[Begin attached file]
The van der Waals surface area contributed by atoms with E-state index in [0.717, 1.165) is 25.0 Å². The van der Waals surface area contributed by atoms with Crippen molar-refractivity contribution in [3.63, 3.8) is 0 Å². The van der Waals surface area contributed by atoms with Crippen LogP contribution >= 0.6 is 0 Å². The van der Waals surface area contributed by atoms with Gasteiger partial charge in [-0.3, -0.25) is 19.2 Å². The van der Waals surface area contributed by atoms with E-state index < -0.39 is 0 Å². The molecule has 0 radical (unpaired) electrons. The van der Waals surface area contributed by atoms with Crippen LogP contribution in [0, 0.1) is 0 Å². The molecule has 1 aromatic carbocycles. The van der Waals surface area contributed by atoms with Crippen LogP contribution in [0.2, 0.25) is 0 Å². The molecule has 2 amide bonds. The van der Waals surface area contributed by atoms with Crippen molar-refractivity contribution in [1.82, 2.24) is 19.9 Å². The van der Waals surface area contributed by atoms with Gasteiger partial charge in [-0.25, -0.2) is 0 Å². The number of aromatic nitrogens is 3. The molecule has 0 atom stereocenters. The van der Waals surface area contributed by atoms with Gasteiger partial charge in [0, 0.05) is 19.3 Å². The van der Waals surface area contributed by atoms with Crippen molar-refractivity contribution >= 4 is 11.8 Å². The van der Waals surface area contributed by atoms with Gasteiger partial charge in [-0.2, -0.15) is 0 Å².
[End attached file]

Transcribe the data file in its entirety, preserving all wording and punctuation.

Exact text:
The van der Waals surface area contributed by atoms with E-state index in [0.717, 1.165) is 25.0 Å². The van der Waals surface area contributed by atoms with Crippen molar-refractivity contribution in [3.63, 3.8) is 0 Å². The van der Waals surface area contributed by atoms with Crippen LogP contribution >= 0.6 is 0 Å². The van der Waals surface area contributed by atoms with Gasteiger partial charge in [-0.3, -0.25) is 19.2 Å². The van der Waals surface area contributed by atoms with E-state index < -0.39 is 0 Å². The molecule has 0 radical (unpaired) electrons. The van der Waals surface area contributed by atoms with Crippen LogP contribution in [0, 0.1) is 0 Å². The molecule has 1 aromatic carbocycles. The van der Waals surface area contributed by atoms with Crippen LogP contribution in [0.2, 0.25) is 0 Å². The molecule has 2 amide bonds. The van der Waals surface area contributed by atoms with Crippen molar-refractivity contribution in [1.82, 2.24) is 19.9 Å². The van der Waals surface area contributed by atoms with Gasteiger partial charge in [-0.25, -0.2) is 0 Å². The number of aromatic nitrogens is 3. The molecule has 0 atom stereocenters. The van der Waals surface area contributed by atoms with Gasteiger partial charge in [0, 0.05) is 19.3 Å². The van der Waals surface area contributed by atoms with Crippen molar-refractivity contribution >= 4 is 11.8 Å². The van der Waals surface area contributed by atoms with Gasteiger partial charge in [-0.2, -0.15) is 0 Å².